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PPAM contract terminations to impact more developers: Report

KUALA LUMPUR (March 9): More Malaysia Civil Servants Housing Programme (PPAM) projects are “expected to be either put on hold or shelved”, reported The Edge Malaysia in its latest issue.

A source told the weekly that Protasco Bhd has been informed by Putrajaya Corp (PjC) (the project owner of PPAM in Putrajaya) to “temporarily postpone” development.

It was reported on Feb 27 that Damansara Realty Bhd announced that PjC had terminated a contract to develop 1,350 residential units and 45 commercial units with a gross development cost of RM467.3 million in Precinct 5 of Putrajaya.

Damansara Realty announced that the termination “was due to the government’s move to unify the development of affordable homes under the Ministry of Housing and Local Government”.

Developers contracted to construct PPAM homes include Ahmad Zaki Resources Bhd, Hap Seng Consolidated Bhd, Iris Corp Bhd, Zecon Bhd, LBS Bina Bhd and Spring Gallery Bhd.

“The level of progress of these projects could not be ascertained,” wrote the business publication.

One of the major decisions made by Minister of Housing and Local Government Zuraida Kamaruddin has been the consolidation of the affordable housing schemes at the “federal level”. Part of this endeavour was the creation of National Affordable Housing Council last year.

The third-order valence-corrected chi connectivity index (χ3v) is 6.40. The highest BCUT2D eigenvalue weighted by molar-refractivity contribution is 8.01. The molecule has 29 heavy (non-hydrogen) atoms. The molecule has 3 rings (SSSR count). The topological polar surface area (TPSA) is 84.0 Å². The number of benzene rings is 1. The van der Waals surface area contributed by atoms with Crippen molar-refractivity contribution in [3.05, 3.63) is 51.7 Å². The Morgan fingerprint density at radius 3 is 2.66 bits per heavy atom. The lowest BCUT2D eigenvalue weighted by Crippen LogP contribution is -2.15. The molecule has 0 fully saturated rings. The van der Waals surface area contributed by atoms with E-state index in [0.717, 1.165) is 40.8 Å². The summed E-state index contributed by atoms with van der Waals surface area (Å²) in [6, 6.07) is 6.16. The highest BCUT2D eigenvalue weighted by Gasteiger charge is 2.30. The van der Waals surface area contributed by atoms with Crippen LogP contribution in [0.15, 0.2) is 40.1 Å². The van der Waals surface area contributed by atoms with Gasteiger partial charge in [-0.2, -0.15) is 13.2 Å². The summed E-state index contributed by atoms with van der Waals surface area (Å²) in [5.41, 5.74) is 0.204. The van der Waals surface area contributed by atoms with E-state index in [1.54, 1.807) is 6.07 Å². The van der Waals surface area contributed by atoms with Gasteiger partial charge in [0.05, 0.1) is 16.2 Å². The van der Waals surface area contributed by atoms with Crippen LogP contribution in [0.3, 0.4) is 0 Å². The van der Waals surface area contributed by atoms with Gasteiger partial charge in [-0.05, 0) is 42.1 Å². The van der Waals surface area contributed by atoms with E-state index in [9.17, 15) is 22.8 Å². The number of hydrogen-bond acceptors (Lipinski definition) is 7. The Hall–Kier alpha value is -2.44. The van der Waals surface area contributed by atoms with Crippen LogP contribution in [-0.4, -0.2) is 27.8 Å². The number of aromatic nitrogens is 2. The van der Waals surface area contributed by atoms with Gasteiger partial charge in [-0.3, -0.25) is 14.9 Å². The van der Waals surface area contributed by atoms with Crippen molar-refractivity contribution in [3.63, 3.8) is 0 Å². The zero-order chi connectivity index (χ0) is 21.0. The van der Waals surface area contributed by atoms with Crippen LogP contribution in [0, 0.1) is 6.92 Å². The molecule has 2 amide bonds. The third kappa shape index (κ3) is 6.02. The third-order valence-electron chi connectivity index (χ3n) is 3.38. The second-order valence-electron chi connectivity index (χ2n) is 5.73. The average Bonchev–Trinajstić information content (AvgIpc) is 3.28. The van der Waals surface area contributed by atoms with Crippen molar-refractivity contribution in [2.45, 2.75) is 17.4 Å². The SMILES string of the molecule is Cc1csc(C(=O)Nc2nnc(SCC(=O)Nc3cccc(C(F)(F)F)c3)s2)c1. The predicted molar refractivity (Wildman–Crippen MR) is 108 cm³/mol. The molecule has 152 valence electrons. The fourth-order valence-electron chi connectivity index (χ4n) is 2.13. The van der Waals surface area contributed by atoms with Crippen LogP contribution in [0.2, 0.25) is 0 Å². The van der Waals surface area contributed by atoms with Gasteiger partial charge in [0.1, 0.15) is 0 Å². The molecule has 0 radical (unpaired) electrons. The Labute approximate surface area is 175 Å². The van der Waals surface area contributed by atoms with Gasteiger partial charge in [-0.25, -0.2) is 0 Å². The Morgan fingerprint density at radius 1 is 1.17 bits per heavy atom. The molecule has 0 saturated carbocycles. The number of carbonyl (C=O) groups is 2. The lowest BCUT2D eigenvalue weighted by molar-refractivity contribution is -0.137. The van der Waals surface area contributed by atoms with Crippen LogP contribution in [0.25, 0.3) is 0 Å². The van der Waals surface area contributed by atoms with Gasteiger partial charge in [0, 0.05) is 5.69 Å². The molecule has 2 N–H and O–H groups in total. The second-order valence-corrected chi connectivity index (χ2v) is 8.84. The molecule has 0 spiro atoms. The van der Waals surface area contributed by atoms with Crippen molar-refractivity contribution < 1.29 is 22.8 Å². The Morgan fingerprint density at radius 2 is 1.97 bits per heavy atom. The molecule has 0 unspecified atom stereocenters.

“It is good that the minister (Zuraida) wants to consolidate all of the affordable housing programmes at the federal level under her ministry to avoid confusion among the public,” Ishmael Ho, CEO of Ho Chin Soon Research Sdn Bhd, told the business weekly.

But Ho explained that “while the agencies on the federal level can be consolidated, each state still has its own agencies for people’s housing programmes”.

“The benefit of streamlining agencies at the federal level might be limited to the federal territories,” he added.

Ho also said that “there had been hardly any success stories among the various affordable housing programmes” under the previous Federal administration and attributed it to the “lack of transparency when it came to information on residential properties”.

“For example, there must be a database on how many affordable housing units have been launched, where exactly they are located, what type of properties have been built, which projects are being planned, being constructed, under construction or completed, and so on,” he added.

Meanwhile, a property developer said the cancellation “of contracts to build PPAM houses should not be prolonged”.

“The government should quickly come up with a replacement programme, if indeed those programmes launched under BN have been scrapped. People want to know what kind of affordable housing programmes they can apply to,” he added.

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